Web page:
Determining Size- and Sex-Specific Capture and Harvest Selectivity for Walleye

Monday, September 9, 2013: 1:40 PM
Fulton (Statehouse Convention Center)
Matthew Smith , Fisheries Science, Virginia Institute of Marine Science, College of William and Mary, Gloucester Point, VA
Ransom Myers , Biology, Dalhousie University, Halifax, NS, Canada
John Hoenig , Fisheries Science, Virginia Institute of Marine Science, College of William & Mary, Gloucester Point, VA
Neil Kmiecik , Great Lakes Indian Fish and Wildlife Commission
Mark Luehring , Inland Fisheries, Great Lakes Indian Fish and Wildlife Commission, Odanah, WI
Melissa Drake , Section of Fisheries & Wildlife, Minnesota Department of Natural Resources, St. Paul, MN
Patrick Schmalz , Minnesota DNR, Duluth, MN
Greg G. Sass , Wisconsin Department of Natural Resources, Escanaba Lake Research Station, Boulder Junction, WI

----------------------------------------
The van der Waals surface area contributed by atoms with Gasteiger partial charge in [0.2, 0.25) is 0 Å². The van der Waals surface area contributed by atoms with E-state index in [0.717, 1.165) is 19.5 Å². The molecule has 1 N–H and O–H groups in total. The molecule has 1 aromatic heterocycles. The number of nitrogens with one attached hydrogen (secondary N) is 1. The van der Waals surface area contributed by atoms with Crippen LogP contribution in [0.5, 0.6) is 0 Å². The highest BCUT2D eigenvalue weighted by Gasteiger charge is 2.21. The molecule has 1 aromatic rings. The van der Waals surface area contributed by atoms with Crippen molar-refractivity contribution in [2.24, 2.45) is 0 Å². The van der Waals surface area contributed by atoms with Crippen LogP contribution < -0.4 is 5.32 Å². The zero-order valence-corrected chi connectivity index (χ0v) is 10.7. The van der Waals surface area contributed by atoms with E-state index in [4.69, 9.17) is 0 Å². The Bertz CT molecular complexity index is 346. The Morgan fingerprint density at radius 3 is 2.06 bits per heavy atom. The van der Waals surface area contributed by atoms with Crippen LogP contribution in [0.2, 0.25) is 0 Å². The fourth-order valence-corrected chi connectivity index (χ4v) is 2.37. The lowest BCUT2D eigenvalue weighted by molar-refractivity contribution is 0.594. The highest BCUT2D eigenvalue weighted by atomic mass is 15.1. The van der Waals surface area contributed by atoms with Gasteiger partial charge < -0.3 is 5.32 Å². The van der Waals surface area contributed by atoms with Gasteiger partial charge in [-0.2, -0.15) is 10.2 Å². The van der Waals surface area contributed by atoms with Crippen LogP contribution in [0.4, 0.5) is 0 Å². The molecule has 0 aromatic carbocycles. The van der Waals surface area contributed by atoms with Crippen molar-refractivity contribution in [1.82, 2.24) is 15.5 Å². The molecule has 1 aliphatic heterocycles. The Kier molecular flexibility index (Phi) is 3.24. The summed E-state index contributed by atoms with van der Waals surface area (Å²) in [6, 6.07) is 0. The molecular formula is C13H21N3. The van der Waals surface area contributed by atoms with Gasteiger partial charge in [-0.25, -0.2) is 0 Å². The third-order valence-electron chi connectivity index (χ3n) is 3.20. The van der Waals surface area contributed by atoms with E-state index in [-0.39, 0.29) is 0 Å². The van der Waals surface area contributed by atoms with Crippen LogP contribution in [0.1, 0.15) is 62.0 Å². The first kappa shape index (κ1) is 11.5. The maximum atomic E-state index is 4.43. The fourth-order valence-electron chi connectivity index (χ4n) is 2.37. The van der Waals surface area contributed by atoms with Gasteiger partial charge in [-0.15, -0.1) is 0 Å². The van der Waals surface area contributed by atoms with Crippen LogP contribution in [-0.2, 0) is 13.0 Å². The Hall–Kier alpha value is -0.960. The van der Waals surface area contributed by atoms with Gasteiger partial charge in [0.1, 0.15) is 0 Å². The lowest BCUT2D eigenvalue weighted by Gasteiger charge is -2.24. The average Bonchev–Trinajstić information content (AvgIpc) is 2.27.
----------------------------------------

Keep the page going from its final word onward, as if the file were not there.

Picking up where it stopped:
Estimates of size- and sex-specific selectivity of fishing gear are important for making informed management decisions.  We distinguished between capture selectivity (relative catchability of population components) and harvest selectivity (combined effects of capture selectivity and the decision to retain a fish). We used short-term recaptures from three tagging programs in Minnesota and Wisconsin to estimate selectivity of angling for captured and for harvested walleye Sander vitreus, and of spear fishing for harvested walleye. Estimates were obtained using generalized linear models. Angling capture and harvest selectivity are both greater for females than males in every length group from < 325 to > 675 mm total length.  Spearing harvest selects primarily males.  For both sexes, angling and spearing harvest selectivity peaks around 400 - 450 mm.  Capture selectivity of anglers peaks at 350 – 375 mm total length. Sex-size interaction for capture selectivity is significant for angling with the sex effect for small fish being less than that for large fish.  Spearing selectivity for males and females does not appear to vary with length above 400 mm but appears to decrease below that at least for males.  These estimates provide information needed for a statistical catch at age model for a walleye fishery.